Mahakala

In homage to the Six-Armed Mahākāla
The concise ritual of Torma of the Six-armed Lord was created by Jétsün Târanâtha.

Gönpo Chadroupa, the Six-armed Mahâkâla, is the protector of the Dharma, dharmapâla, in particular in the Shangpa Kagyü and Gelug lineage. They represent the work of Chenrezi, the Buddha of compassion, manifested in a dynamic and powerful form to dispel illusions and remove all obstacles.

Symbolically this enlightened intelligence is represented in the aspect, sometimes terrifying, of the protector : black, his head adorned with five skulls symbolising the transmutation of the five poisons of the mind – pride, anger, desire, jealousy, mental opacity – into the five wisdoms of the Buddha. His six arms are the achievement of the six perfections or pâramitâ : giving, discipline, patience, effort, meditation and higher understanding. The presence of Chadrupa, with his energy and strength, has the power to submit, to reduce our confusion. His work relies much on the need to avoid aggressiveness, it is enlightened kindness manifested in order to counter aggression and the aggressiveness of the ego, of the conventional mindset. Chadrupa has the power to protect insofar as we enter into his presence, as we put ourselves under his protection. In the ritual, this gesture is represented by the offering of a torma.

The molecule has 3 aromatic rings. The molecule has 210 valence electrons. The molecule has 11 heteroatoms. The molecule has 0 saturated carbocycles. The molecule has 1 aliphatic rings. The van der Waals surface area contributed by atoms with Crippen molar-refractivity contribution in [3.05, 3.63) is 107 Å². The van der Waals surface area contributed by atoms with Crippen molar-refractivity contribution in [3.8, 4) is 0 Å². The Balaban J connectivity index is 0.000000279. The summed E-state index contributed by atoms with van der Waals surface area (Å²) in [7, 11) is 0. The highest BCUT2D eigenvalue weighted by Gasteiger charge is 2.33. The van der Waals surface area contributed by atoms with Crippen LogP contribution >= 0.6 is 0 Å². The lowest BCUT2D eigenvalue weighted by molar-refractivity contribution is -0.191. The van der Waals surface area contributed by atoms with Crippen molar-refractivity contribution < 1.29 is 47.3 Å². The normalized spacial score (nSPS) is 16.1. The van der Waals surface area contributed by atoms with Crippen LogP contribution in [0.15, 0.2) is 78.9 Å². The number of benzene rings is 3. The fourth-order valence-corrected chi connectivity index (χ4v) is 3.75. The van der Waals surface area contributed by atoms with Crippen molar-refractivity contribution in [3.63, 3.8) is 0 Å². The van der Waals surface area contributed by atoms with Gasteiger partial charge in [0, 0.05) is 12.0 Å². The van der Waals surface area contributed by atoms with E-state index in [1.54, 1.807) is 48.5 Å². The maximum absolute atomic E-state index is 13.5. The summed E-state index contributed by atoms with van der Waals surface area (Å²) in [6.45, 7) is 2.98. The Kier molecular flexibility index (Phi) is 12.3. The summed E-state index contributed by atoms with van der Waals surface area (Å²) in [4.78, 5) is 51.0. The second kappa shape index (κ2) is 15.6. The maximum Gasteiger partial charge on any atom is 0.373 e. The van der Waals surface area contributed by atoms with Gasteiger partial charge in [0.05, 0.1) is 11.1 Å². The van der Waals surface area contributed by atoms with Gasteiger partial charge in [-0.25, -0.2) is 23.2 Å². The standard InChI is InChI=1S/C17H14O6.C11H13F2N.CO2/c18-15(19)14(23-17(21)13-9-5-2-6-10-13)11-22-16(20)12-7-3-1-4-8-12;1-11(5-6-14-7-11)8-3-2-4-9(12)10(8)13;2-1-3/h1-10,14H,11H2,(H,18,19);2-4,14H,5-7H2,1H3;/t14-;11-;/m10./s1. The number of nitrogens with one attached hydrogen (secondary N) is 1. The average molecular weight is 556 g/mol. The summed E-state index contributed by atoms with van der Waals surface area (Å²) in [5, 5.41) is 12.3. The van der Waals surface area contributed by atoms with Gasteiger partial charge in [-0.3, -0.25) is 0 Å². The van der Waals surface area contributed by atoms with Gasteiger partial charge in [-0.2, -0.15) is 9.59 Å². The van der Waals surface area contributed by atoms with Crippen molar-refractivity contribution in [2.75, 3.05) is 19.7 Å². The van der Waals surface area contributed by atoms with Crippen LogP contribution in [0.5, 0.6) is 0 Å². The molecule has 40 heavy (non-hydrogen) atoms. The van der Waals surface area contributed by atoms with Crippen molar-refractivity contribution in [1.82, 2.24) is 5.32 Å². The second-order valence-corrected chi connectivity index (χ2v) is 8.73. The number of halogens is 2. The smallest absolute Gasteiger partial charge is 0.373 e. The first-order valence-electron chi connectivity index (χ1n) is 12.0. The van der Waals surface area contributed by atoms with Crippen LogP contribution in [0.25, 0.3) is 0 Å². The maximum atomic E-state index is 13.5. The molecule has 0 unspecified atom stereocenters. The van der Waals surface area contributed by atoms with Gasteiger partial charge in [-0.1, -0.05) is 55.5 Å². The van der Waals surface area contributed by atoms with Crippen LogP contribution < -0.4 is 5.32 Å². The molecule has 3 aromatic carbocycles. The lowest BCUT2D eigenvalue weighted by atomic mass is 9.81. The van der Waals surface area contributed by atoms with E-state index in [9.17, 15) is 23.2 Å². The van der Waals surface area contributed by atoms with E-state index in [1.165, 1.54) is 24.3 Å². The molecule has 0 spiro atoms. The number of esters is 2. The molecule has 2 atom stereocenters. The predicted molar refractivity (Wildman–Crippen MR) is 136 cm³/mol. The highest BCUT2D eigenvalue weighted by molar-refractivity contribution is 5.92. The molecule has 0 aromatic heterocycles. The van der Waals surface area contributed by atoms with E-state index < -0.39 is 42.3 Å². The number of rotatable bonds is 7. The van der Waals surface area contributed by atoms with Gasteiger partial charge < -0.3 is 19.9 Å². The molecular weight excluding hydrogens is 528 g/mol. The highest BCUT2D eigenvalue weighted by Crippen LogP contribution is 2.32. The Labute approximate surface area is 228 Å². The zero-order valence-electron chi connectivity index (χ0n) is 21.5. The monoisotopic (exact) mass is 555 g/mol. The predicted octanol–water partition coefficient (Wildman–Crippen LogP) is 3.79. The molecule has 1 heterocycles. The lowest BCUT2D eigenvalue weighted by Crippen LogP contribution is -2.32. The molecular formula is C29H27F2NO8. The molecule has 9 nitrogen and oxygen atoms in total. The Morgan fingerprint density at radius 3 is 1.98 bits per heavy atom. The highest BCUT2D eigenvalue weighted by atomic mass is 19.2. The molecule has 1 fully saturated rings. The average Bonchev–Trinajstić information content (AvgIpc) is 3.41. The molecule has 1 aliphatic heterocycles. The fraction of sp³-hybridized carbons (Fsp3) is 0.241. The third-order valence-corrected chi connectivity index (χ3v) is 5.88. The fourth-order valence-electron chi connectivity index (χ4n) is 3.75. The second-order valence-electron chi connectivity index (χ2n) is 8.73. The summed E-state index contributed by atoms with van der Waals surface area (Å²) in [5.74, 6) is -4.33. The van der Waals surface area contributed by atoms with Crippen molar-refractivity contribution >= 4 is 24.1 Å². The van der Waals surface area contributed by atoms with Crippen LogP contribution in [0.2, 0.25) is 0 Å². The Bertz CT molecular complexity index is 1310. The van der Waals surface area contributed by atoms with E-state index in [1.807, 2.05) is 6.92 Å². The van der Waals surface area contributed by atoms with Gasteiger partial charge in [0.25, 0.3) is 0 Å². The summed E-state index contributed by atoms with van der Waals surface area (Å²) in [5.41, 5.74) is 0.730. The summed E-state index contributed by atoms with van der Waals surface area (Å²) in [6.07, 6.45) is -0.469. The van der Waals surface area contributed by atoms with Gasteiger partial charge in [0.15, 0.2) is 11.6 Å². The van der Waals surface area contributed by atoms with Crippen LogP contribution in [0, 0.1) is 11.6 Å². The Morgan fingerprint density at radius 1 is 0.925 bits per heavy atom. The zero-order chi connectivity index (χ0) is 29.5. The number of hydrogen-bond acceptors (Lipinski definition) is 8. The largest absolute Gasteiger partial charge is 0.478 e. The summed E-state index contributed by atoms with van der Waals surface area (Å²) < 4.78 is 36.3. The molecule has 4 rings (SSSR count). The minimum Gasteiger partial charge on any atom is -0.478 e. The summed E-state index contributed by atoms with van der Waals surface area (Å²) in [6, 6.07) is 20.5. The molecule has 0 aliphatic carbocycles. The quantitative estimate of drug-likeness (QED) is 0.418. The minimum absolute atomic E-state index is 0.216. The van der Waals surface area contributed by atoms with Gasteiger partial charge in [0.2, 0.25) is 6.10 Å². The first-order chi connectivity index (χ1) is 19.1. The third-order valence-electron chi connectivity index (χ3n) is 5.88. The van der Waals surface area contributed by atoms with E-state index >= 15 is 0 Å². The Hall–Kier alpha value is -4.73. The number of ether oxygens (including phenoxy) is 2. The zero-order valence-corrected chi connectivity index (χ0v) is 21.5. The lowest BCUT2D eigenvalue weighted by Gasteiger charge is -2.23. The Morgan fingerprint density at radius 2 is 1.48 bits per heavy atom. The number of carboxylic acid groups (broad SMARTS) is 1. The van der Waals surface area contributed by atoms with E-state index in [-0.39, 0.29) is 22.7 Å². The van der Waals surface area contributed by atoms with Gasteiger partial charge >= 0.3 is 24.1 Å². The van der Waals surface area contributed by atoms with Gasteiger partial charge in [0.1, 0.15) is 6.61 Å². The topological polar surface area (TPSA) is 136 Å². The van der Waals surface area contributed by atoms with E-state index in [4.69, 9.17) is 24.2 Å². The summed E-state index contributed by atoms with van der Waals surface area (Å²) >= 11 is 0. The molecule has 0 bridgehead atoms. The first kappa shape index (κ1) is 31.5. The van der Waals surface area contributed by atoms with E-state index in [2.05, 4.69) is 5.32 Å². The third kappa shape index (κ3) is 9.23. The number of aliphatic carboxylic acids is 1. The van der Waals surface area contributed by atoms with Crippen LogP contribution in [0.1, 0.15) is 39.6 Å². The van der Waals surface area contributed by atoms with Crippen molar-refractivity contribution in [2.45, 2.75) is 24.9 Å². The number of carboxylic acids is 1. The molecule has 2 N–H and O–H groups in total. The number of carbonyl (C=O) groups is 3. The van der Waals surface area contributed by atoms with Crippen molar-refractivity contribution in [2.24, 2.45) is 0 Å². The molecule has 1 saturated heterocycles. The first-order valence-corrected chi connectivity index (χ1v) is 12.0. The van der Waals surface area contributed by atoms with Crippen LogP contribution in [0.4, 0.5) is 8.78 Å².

The torma is the ritual cake. “Tor” means to give, to abandon, and “Ma” conveys the idea of softness and compassion. The offering of Torma is the act of letting oneself go in love, in fundamental trust. This is what expresses symbolically the offering of torma to the dharmapâlas, these energies that come from the experience of openness, of clarity, of sensitivity and which act to protect the dharma, by protecting authentic experience.

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